many others.

I just wanted to remind everyone that it took a century and a half for the United States to give women the right to vote, and it took almost another century after for a serious female candidate to even be in the running for President. Bangladesh has existed as an independent state for less than a fraction of the time the US has, and already has had a female prime minister. Don’t tell us how to treat our women when you can barely figure it out yourself. We’re going to get where we need to be, but it comes with time and development that Westerners don’t award us.

Photo Credit: Sanjoy Kumar Chowdhury
Photo Credit: Sanjoy Kumar Chowdhury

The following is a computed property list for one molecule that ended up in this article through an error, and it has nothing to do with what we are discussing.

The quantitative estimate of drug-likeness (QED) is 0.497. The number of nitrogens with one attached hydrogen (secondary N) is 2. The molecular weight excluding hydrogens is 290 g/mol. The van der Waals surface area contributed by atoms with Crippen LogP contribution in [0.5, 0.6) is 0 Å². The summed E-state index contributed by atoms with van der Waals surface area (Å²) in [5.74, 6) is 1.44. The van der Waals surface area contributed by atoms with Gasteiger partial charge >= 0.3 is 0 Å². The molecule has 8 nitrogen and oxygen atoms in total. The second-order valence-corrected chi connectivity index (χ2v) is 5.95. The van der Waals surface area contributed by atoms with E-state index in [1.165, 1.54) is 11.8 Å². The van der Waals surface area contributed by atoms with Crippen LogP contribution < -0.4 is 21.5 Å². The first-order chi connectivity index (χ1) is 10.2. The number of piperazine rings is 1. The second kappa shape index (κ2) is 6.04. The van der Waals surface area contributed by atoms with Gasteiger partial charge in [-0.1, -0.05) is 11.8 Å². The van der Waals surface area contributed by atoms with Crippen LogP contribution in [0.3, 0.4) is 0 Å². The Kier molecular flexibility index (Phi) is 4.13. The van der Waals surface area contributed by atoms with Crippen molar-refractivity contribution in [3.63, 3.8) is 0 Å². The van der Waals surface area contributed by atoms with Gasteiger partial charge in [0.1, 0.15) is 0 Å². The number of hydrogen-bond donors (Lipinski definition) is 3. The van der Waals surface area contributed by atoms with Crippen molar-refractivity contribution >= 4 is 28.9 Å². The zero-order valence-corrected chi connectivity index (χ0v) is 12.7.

Articles like Noman’s do nothing to help the girls she’s trying to bring awareness about. In fact, they do more damage than anything else, by putting a negative light on a country that needs more support than it needs criticism. As a first generation American, I will always be proud of my heritage. Often times, I’ll see many American-born Bangladeshis take back the education that we had the privilege of accessing here in order to improve our country and the problems we don’t need Noman to tell us we have. Noman is the type of liberal that uses the problems of the “third world” for shock value and page views. We have enough issues getting support we need. In fact, she should just quit focusing on Islamic countries in general. It’s clear her agenda is to use as caricature for the horrors of “third world men.” We are not for you to put on a burning stake, Noman. You are a hypocrite. We are a nation of people with a wide variety of problems, ideologies and political beliefs. Noman’s one-dimensional analysis of us will not define us and our progress we’ve already had and will continue to make is our credit to take alone.